The Court hours are from half-past nine in the morning till one p. m., at which time the Court adjourns for half an hour. The afternoon session lasts from 1.30 p. m. to 6 p. m. Their Lordships are sharp on time and brook no delay.

The following is a brief sketch of the twelve men forming the jury now sitting on the trial of Jas. Carroll:

John Carrothers, Adelaide, is about forty years of age, and married, and one of the leading farmers of the township. He is a very intelligent person, and much respected.

Wm. Hopper, of Biddulph, is a married man, about thirty years of age. He is spoken of as a remarkably fine young man, and is much thought of in the neighborhood.

Horace Hyatt, of Caradock, is a married man of about forty-five years if age. He is a very intelligent person, and bears an excellent reputation in the township. He is a well-to-do farmer.

John Lamont, of Caradoc is a young man of about thirty-six years of age, married, and a farmer that stands high in the estimation of the whole community.

Geo. M. Francis, Strathroy, is a man of about forty-five years of age; is possessed of an intelligent cast of features, and is much respected in Strathroy, in which town he keeps a confectionery store.

Jas. F. Elliot, of Westminster, is a single young man, of about twenty-five years. He is spoken of as a remarkably intelligent and enterprising young man, and is a good farmer.

Dugal Graham is a store-keeper in Strathroy, thirty-eight years of age, and has always borne an excellent reputation, and is most respected in the town.

Jas. A. Watterworth, of Moss, is nephew of the Member, is a young married man of twenty-six years. Has a good farm, and beers [bears] an excellent, character.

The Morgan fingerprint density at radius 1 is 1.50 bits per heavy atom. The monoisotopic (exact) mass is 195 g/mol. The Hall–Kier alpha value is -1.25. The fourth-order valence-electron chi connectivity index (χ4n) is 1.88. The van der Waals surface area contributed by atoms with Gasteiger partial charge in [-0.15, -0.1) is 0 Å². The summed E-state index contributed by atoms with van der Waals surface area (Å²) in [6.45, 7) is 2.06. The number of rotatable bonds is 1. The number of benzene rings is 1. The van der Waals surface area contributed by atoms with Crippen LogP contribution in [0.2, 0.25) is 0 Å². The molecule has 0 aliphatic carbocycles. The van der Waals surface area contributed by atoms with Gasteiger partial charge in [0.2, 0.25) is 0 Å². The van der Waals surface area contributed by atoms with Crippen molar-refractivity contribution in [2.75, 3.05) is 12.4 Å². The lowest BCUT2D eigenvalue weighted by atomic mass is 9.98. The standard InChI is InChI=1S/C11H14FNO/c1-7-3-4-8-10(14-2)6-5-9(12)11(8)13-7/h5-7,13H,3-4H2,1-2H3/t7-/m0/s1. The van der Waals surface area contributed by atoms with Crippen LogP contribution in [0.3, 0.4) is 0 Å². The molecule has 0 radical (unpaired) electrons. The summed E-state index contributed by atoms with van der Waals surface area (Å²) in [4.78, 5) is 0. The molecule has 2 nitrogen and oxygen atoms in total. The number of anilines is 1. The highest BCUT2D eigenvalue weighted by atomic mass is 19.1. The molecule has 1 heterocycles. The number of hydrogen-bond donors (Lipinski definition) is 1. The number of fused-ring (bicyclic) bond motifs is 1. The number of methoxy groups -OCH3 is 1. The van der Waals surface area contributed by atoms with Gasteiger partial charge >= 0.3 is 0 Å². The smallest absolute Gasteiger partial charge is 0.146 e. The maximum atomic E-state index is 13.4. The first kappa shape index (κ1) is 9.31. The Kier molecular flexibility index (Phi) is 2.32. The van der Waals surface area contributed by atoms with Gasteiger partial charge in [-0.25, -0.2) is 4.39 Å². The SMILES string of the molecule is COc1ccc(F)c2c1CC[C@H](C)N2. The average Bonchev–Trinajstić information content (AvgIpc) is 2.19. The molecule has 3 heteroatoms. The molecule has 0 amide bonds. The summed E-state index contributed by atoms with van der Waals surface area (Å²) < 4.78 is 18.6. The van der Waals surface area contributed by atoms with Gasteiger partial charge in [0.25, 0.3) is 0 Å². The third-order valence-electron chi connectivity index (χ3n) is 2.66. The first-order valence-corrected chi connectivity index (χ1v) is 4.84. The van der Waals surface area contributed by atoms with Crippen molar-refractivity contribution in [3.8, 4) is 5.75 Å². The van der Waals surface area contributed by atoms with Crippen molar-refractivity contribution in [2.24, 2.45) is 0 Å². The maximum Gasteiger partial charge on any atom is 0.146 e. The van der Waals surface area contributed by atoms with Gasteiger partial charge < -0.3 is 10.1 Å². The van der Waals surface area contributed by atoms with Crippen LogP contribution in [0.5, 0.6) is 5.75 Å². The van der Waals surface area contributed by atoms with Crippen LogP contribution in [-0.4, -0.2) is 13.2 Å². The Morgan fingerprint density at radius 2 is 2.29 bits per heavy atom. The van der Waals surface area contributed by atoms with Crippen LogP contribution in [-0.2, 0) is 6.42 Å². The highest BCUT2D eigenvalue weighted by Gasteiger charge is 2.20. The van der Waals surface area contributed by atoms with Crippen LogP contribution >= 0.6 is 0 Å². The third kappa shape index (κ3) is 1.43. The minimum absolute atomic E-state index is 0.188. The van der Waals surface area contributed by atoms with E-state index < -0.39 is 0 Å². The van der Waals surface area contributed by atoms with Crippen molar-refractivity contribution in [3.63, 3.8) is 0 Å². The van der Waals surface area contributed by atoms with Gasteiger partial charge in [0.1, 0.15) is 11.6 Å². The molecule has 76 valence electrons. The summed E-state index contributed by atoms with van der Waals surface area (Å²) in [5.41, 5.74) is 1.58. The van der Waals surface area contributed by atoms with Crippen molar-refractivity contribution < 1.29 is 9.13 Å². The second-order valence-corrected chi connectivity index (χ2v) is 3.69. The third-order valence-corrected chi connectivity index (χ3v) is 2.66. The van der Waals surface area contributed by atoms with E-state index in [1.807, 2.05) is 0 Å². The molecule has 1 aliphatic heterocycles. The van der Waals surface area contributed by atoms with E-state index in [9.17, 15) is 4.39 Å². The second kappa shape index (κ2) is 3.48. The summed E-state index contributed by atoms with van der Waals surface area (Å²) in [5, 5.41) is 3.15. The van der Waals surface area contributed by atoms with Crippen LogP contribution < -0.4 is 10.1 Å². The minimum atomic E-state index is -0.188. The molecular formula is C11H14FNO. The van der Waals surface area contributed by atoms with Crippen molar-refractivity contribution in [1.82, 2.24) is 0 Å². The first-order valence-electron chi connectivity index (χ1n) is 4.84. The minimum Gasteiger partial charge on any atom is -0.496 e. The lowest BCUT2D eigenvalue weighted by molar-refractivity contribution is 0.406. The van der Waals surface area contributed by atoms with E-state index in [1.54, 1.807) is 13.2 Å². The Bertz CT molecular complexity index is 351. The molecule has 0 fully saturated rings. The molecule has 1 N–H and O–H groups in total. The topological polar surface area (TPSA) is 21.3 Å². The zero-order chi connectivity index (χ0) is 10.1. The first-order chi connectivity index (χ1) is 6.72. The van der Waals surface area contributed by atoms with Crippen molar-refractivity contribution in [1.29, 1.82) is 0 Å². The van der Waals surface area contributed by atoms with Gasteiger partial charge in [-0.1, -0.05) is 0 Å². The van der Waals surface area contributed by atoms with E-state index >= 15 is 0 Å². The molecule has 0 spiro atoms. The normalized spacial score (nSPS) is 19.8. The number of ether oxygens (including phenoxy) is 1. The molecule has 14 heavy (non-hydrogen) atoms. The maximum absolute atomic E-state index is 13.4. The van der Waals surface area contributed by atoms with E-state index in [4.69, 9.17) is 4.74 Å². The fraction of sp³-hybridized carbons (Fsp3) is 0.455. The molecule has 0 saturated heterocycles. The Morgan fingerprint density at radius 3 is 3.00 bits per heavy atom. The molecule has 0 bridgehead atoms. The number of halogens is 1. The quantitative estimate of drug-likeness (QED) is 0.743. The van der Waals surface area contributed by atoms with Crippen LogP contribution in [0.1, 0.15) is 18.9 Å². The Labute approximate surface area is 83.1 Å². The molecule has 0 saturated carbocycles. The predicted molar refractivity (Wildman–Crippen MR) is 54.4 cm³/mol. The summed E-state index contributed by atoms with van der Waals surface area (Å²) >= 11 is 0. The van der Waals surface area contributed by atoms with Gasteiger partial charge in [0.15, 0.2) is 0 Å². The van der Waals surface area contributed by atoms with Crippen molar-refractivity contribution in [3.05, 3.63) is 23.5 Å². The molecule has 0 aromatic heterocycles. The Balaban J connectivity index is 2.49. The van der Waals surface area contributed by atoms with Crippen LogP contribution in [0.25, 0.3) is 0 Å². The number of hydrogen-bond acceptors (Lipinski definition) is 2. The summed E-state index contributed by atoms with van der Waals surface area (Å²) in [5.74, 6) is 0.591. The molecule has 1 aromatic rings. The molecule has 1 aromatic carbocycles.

James Dores, of Westminster, is about fifty-five years of age, and is one of the leading farmers in the township, he has always borne an excellent reputation.

Hopper Ward, of Metcalfe, is a young man about thirty years of age; is a farmer in good standing, and is spoken very highly of.

Asa Luce, Caradoc, is forty-five years of age. He ran for Councilman last New Year's, and polled a very good vote. He is very much respected, bears an excellent character, and is said to be well educated.

Benji. Kilburn, of Dealware, completes the panel, He is a first-class farmer, 36 years of age, married, and is highly respected in the community.

All the jurymen belong to one or the other of the leading Protestant denominations - Methodist, Presbyterian, Baptist, and one Church of England. They are nearly all Canadians. After the most careful and rigid enquiries, we fail to hear the first whisper against the standing of a single individual constituting the Biddulph panel.

Source: Unknown, "The Biddulph Tragedy - Second Day of the Great Trial," London Advertiser, January 26, 1881.